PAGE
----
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Vergil's Green ThoughtsPlants, Humans, and the Divine$
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Rebecca Armstrong

Print publication date: 2019

Print ISBN-13: 9780199236688

Published to Oxford Scholarship Online: August 2019

DOI: 10.1093/oso/9780199236688.001.0001

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PRINTED FROM OXFORD SCHOLARSHIP ONLINE (oxford.universitypressscholarship.com). (c) Copyright Oxford University Press, 2021. All Rights Reserved. An individual user may print out a PDF of a single chapter of a monograph in OSO for personal use. date: 24 September 2021

Conclusions

Conclusions

Chapter:
(p.293) Conclusions
Source:
Vergil's Green Thoughts
Author(s):

Rebecca Armstrong

Publisher:
Oxford University Press
DOI:10.1093/oso/9780199236688.003.0005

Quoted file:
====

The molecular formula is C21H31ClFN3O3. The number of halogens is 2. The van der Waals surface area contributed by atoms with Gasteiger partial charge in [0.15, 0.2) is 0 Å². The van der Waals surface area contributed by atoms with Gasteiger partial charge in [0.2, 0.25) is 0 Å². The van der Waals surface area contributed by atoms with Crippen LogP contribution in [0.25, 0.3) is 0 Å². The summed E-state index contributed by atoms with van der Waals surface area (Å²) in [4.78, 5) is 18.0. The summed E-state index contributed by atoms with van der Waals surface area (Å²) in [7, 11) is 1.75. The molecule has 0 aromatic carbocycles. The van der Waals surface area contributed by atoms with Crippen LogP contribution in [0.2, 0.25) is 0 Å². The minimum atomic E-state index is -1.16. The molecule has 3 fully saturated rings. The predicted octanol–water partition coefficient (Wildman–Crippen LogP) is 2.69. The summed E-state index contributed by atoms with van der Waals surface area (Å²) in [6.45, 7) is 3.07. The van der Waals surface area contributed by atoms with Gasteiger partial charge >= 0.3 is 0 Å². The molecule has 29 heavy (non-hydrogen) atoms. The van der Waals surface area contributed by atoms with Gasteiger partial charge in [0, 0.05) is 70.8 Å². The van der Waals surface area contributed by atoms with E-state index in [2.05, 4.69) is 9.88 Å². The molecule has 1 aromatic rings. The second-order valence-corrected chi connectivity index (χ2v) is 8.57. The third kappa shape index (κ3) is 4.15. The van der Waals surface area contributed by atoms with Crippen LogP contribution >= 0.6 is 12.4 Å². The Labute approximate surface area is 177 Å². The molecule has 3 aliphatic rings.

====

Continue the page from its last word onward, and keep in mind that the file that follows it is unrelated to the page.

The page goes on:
This section first offers a brief digest of some vegetative continuities and contrasts within Vergil’s oeuvre, offering links back to fuller discussions in the main body of the study in a way which helps to knit together the different themes of the earlier chapters. The section—and the book—then concludes with a close reading of the famous tree-felling vignette of Aeneid 6. This passage offers in microcosm a fine illustration of Vergil’s ability to combine self-conscious comment on his own status as a poet and his place within poetic traditions with reflections on both religion and cultivation, the two major themes of this book.

Keywords:   tree-felling, metapoetics, Ennius, numen, cultivation

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